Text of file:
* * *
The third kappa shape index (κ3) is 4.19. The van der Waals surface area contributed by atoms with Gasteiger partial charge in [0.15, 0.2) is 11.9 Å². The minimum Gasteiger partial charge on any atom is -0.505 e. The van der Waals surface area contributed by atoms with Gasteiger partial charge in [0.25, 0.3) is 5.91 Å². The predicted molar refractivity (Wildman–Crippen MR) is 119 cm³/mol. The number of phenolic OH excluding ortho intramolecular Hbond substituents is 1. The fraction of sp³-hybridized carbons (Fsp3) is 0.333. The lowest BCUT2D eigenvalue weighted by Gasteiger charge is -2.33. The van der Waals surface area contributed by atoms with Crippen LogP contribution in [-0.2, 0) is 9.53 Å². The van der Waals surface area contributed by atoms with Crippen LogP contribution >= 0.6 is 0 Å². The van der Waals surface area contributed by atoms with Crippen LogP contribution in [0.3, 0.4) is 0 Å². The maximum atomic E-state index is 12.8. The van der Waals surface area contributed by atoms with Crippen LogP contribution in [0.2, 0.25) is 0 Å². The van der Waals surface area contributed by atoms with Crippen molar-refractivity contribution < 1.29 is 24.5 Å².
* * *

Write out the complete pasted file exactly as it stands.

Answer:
The third kappa shape index (κ3) is 4.19. The van der Waals surface area contributed by atoms with Gasteiger partial charge in [0.15, 0.2) is 11.9 Å². The minimum Gasteiger partial charge on any atom is -0.505 e. The van der Waals surface area contributed by atoms with Gasteiger partial charge in [0.25, 0.3) is 5.91 Å². The predicted molar refractivity (Wildman–Crippen MR) is 119 cm³/mol. The number of phenolic OH excluding ortho intramolecular Hbond substituents is 1. The fraction of sp³-hybridized carbons (Fsp3) is 0.333. The lowest BCUT2D eigenvalue weighted by Gasteiger charge is -2.33. The van der Waals surface area contributed by atoms with Crippen LogP contribution in [-0.2, 0) is 9.53 Å². The van der Waals surface area contributed by atoms with Crippen LogP contribution >= 0.6 is 0 Å². The van der Waals surface area contributed by atoms with Crippen LogP contribution in [0.3, 0.4) is 0 Å². The maximum atomic E-state index is 12.8. The van der Waals surface area contributed by atoms with Crippen LogP contribution in [0.2, 0.25) is 0 Å². The van der Waals surface area contributed by atoms with Crippen molar-refractivity contribution < 1.29 is 24.5 Å².